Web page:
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We are shocked and devastated by the senseless crime motivated by hatred and racism that was committed in our community on June 6. We extend our deepest condolences to the friends and family of those who were killed, and wish a full recovery to the surviving young boy who remains in hospital. We stand in solidarity with our Muslim partners, colleagues, clients, friends, and neighbours in rejecting Islamophobia in all forms, and demanding better for our community. Hatred has no place here. It diminishes every one of us. Each of us shares the responsibility for putting an end to it. We recognize that as members of the legal profession, our share of that responsibility is heightened. This unspeakable crime strikes at the very core of the Muslim community’s sense of security and will have a lasting impact. Although this tragedy can never be undone, we believe the goodness in our city will prevail. We commit to be better for each other, to demand better from each other and to share love, kindness and tolerance with one another. We must stand together to build a safer, more inclusive community for all.

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On January 31, 2019, the Corporation of the City of Kawartha Lakes resolved charges laid against it under the Fisheries Act by entering into a “diversion agreement” which will see the charges withdrawn in exchange for the city taking the following actions:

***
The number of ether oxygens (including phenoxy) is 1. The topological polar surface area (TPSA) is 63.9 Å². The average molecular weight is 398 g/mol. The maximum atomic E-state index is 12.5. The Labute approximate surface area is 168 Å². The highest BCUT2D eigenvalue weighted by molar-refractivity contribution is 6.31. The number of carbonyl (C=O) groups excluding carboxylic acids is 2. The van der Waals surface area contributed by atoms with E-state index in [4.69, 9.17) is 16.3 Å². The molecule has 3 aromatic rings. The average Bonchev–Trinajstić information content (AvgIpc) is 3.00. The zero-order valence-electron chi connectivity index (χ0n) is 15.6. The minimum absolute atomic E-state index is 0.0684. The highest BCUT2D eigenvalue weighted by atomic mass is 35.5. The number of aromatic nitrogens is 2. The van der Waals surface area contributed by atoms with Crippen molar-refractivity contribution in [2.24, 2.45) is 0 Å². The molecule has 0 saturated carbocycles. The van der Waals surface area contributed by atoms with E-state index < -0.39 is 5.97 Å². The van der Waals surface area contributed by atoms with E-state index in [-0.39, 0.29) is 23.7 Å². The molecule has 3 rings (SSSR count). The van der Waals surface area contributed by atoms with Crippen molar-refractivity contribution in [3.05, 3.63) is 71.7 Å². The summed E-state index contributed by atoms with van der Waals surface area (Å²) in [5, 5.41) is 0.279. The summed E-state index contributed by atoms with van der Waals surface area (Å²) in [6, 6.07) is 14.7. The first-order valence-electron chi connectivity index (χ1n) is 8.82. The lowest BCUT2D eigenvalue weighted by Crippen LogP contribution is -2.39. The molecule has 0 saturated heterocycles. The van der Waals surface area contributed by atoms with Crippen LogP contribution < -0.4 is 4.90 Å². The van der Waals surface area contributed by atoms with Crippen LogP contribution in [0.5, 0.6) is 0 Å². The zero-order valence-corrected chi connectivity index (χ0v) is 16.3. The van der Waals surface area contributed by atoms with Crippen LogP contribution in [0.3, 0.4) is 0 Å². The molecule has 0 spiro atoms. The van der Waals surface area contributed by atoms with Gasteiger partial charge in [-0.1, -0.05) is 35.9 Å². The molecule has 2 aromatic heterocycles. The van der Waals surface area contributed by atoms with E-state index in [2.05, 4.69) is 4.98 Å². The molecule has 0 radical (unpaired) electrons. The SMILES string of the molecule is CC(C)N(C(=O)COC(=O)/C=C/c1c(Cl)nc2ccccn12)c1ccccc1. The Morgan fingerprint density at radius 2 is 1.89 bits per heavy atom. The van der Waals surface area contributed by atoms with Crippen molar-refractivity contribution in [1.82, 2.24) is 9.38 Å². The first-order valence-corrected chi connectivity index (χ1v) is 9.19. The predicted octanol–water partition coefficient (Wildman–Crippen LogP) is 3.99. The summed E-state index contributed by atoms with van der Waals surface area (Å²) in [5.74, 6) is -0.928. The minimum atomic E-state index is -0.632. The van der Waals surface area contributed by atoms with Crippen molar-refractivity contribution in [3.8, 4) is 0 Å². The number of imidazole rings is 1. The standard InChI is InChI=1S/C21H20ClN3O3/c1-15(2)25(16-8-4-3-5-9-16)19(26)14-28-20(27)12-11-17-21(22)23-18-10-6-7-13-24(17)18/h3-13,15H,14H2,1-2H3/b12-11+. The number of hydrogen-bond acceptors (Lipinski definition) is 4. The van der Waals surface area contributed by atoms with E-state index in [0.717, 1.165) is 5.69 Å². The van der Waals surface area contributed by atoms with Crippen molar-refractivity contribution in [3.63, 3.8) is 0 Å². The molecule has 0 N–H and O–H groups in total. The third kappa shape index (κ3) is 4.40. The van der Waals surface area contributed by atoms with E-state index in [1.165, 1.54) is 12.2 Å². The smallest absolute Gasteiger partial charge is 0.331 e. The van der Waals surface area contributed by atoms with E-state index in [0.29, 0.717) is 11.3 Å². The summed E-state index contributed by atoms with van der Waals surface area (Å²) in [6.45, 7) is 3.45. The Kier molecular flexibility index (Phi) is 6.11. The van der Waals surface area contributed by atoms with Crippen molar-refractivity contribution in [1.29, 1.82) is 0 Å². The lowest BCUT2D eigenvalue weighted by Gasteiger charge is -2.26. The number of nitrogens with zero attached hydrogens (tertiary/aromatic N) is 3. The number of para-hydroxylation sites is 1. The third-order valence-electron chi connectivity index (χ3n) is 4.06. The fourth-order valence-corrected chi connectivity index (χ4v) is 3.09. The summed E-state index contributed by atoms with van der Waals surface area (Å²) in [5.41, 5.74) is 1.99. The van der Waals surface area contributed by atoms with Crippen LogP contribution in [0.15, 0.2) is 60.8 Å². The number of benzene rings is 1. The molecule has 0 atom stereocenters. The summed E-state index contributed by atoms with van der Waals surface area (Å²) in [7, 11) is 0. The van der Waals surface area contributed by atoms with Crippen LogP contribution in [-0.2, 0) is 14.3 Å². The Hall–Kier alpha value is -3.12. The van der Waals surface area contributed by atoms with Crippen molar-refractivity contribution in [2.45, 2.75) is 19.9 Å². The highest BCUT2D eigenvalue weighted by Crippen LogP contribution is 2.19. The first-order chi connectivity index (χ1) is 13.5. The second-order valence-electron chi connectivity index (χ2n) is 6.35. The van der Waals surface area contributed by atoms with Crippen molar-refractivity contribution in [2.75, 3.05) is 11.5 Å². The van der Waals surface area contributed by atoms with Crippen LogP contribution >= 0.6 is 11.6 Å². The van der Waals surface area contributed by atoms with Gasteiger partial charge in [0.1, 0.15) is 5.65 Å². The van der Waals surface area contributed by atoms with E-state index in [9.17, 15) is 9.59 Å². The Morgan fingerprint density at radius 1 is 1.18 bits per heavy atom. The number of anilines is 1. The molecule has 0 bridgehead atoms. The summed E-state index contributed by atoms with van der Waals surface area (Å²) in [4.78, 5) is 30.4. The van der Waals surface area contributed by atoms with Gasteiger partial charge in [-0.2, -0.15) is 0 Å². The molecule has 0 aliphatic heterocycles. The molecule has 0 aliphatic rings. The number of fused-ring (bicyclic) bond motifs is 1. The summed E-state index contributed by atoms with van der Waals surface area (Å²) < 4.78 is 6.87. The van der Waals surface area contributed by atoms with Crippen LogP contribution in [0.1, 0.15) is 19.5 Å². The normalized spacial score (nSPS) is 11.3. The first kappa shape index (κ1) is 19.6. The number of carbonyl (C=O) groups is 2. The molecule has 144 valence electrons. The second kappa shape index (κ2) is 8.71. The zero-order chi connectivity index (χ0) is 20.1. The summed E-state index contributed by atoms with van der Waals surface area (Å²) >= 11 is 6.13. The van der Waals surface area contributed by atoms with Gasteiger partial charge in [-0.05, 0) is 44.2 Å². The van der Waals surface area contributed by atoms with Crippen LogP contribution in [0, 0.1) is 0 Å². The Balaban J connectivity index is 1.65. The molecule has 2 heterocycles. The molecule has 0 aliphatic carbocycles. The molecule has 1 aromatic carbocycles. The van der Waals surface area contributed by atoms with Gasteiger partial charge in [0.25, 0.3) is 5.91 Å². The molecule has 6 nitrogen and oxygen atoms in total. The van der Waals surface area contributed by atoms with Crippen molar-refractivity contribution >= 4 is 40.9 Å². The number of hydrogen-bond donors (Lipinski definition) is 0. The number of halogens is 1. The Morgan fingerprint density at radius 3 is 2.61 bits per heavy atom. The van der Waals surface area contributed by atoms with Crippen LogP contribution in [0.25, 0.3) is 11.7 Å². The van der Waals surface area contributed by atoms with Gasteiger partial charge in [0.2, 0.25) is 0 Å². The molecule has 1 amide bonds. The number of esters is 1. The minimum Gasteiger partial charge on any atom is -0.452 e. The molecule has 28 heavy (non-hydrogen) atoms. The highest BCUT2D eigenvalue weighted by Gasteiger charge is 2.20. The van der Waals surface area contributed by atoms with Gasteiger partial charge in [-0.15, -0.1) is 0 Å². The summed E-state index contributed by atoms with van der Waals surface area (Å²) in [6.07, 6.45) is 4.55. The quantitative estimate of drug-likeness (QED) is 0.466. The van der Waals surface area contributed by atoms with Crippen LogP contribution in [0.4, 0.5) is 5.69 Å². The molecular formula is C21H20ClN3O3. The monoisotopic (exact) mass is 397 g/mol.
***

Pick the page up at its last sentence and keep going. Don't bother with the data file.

• paying $75,000 to the Environmental Damages Fund;
  • updating their standard operating procedures for drain works; and
  • publishing a notice of the incident on the city’s website.

A “diversion agreement” is a mechanism available pursuant to section 717 of the Criminal Code that applies to all federal offences by operation of section 34(2) of the federal Interpretation Act and allows Crown prosecutors to resolve first-time offences outside of the Court system.

The charges related to an incident that occurred in August 2014 when a City contractor was carrying out maintenance work on a municipal drain in Lindsay, Ontario.

A city press release explains that the work, which was done in accordance with a permit issued by the Kawartha Region Conservation Authority, involved the removal of vegetation, silt accumulation, and several beaver dams from the drain. Unfortunately, this work resulted in silt/sediment being released into the drain when one of the City’s silt controls failed.

Environment and Climate Change Canada enforcement officers investigated the incident and determined that the sediment concentrations released during the work were deleterious to fish, and constituted an offense under section 36 of the Fisheries Act.

The $75,000 voluntary payment to the Environmental Damages Fund will go to support projects within the City of the Kawartha Lakes that focus on environmental restoration, environmental quality improvement, research and development, or education.

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